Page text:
2. Reblogged this on Cyber Support Group and commented:
    Anger was a huge part of my survival but the Lord showed me, many years later, I don’t have to live with anger. He will heal our anger if we allow Him to.

  3. Anna, thanks for this posting. We all go through the healing process so differently. For years, I felt that I could not get angry. It was like I had been conditioned to never get angry and just remain silent. But, it was all turned inward and resulted in depression. Writing my book opened up many wounds and brought much healing as the suppressed emotions all got brought to the surface. I really wished that I would have allowed myself to become angry instead of just feeling hurt because I know that it hurt me.

    • Anger and depression are frequently linked. But, as you say, each person’s path to healing is unique. I am so glad you have chosen to share yours. You are a great encouragement to all those who know you and your writing.

      Blessings,

      A.

  4. Anna, you brought out these steps to healing quite well and succinctly in your blog post. After years of church abuse I had had enough and remained depressed and angry for 12 years until I finally buried the hatchet with God and quit blaming Him for what “His men” did to me. I finally got tired of being sick and tired and made peace with Him in my heart and realized that HE is God and I am not and humbled myself before Him in prayer. It was not long until He finally moved on me with His great love once again. If only I would have learned this lesson earlier. Now I have come to the place in my faith where I truly believe that all things that happen to me will be used for my good as I continue to love Him and obey His voice. I also have learned that I no longer have to submit to men who seek to take His place in my life with their superiority attitudes. Having our proper boundaries restored is an important part of being healed as well, don’t you think?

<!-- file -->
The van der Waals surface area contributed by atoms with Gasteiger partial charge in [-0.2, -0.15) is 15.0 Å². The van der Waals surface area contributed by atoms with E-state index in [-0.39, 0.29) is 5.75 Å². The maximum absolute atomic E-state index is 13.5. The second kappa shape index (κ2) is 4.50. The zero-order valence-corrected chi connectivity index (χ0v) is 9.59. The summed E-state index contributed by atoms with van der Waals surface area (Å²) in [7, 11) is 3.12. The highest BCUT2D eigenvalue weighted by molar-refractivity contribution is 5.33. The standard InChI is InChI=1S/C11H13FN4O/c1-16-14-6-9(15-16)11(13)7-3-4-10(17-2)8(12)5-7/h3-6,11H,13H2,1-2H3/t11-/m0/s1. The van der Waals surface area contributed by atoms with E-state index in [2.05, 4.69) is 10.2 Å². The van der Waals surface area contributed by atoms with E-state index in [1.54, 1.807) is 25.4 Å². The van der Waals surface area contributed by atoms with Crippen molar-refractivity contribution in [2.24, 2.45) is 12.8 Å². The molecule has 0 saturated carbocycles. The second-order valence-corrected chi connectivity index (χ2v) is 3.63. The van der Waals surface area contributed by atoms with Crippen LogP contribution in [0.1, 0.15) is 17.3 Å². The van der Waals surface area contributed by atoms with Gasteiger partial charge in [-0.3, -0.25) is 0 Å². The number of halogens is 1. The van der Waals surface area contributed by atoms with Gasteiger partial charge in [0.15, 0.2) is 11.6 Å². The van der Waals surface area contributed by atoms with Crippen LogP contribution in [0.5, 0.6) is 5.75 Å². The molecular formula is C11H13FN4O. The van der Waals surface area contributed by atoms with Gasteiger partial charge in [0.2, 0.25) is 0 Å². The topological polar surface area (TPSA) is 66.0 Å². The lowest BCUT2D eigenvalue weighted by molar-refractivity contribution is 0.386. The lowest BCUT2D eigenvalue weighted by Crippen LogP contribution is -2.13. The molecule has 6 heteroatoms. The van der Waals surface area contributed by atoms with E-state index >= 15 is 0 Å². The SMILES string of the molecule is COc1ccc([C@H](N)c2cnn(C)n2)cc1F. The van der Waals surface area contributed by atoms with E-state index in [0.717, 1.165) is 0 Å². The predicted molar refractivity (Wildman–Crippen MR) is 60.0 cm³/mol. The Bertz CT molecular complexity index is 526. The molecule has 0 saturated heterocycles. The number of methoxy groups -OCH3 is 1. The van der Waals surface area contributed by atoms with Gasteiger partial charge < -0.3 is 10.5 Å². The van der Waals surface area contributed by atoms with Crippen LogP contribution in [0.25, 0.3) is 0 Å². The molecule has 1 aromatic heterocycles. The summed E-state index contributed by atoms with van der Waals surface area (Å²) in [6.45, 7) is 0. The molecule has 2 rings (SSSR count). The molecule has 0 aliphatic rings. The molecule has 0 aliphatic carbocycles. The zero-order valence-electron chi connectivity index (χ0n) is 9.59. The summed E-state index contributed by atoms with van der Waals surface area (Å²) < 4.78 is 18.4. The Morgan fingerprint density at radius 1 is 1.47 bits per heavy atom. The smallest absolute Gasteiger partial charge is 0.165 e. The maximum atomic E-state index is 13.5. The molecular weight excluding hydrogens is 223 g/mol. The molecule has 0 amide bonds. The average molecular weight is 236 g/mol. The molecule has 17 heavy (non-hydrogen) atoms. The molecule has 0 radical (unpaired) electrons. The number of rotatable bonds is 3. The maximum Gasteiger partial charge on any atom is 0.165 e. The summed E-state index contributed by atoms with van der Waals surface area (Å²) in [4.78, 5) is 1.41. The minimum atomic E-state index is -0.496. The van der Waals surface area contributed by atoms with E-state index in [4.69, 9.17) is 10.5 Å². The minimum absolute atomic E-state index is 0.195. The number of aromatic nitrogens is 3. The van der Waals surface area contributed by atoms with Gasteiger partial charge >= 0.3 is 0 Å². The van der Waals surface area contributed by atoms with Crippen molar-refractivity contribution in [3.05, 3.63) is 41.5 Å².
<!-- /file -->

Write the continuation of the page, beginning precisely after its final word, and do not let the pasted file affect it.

God bless you, dear sister!
    Michael

    • I fully agree that restoration of appropriate boundaries is a part of the healing process. Thank you for sharing your experiences, Michael. You are a dear friend. God bless you, too.

  5. This post was very helpful and meaningful to me. Thank you. Gentle hugs, Dani

  6. Q's Corner

    Anna, your words have spoken hope for and to me. For decades my anger was hidden from me, hidden so deep within me that I was detached from (just picture a body and the head being detached from it, that is the kind of emotional detachment that I mean) it and its powerful force. It was written upon my face so that other people could see it and occasionally they would mention it to me, but I could not see it. Now today, I can face and own my anger, it is no longer hidden from me. But, religion made anger out to be a BAD thing for a Christian to have and especially if they expressed it. I have heard many a scolding message across the pulpit for many years, condemning anger and many scriptures were applied that brought down heavy condemnation and shame to us who had anger issues. The man who preached these messages was himself a very angry man, who was harsh, authoritarian and dictatorial; abusive and castigating.

    So once again you have reached me and I am blessed to have you as a friend.